Two Baha'i musicians receive Grammy nominations
NEW YORK — Two Bahá'í musicians received separate nominations for a 2006 Grammy Award, the music industry's best known and most prestigious awards.
Singer songwriter Red Grammer received a nomination for “best musical album for children” for his 2005 album, BeBop Your Best.
The nominations were announced in New York on 8 December 2005.
Finalists were announced on 8 February 2006 and, although neither artist won in their categories, nominations for Grammy Awards are nevertheless considered quite prestigious in and of themselves.
BeBop Your Best is Mr. Grammer's sixth album for children. Its songs focus on the development of moral character, with titles like “Truthfulness,” “Responsibility,” “Kindness,” and “Integrity.” The songs on the album were co-written with veteran songwriter Pamela Phillips Oland.
“One of the really cool things about getting a Grammy nomination for an album like this is that it is all about character, which is somewhat unusual for a popular album,” said Mr. Grammer, who has been a Bahá'í for 33 years.
Mr. Grammer said the nomination was also personally significant because “it reflects recognition of excellence by the music industry.”
“It isn't a nomination by your listeners,” he said. “It is a nomination by your colleagues.”
Long known for his upbeat and inspiring songs for young people, Mr. Grammer has won considerable recognition for his previous albums, many of which also touch on Bahá'í themes, such as the need to treat all people with equality. His album Teaching Peace was recognized as one of the “top five” children's recordings of all time by the “All Music Guide.”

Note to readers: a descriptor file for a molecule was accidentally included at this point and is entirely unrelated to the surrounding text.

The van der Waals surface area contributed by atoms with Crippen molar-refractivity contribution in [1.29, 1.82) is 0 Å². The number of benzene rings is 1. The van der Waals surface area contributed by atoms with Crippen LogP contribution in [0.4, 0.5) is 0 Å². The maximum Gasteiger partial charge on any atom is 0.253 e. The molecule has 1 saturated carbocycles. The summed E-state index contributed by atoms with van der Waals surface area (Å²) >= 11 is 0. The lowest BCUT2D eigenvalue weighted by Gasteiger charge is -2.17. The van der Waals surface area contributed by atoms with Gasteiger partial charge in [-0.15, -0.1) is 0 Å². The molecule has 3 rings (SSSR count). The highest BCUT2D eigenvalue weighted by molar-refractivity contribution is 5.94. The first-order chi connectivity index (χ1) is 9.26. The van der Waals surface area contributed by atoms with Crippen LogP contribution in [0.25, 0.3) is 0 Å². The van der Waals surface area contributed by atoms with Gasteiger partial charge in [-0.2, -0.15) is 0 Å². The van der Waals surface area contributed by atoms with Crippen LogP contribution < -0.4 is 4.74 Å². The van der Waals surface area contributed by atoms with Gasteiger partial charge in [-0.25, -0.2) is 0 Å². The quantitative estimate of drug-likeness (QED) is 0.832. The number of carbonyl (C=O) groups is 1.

Ms. Sutton's I'm With the Band album was recorded live in March 2005 at Birdland in New York. Produced by Elaine Martone, I'm With the Band is Ms. Sutton's first live recording and her sixth album.
Ms. Sutton, who has been a Bahá'í since 1981, said she was deeply gratified to be nominated for a Grammy.
“The way we arrange our music is based on the principle of consultation, and our band is very much run on Bahá'í principles,” said Ms. Sutton. “So there is very much a sense with everybody in the band that what we do is essentially a spiritual thing.”
In June 2005, Tierney won JazzWeek's Vocalist of the Year Award.
The Grammy Awards are the music industry's best known and most prestigious award. They are granted by the National Academy of Recording Arts and Sciences, Inc., an organization of musicians, producers, engineers and recording professionals, who each year choose the nominees and final award winners.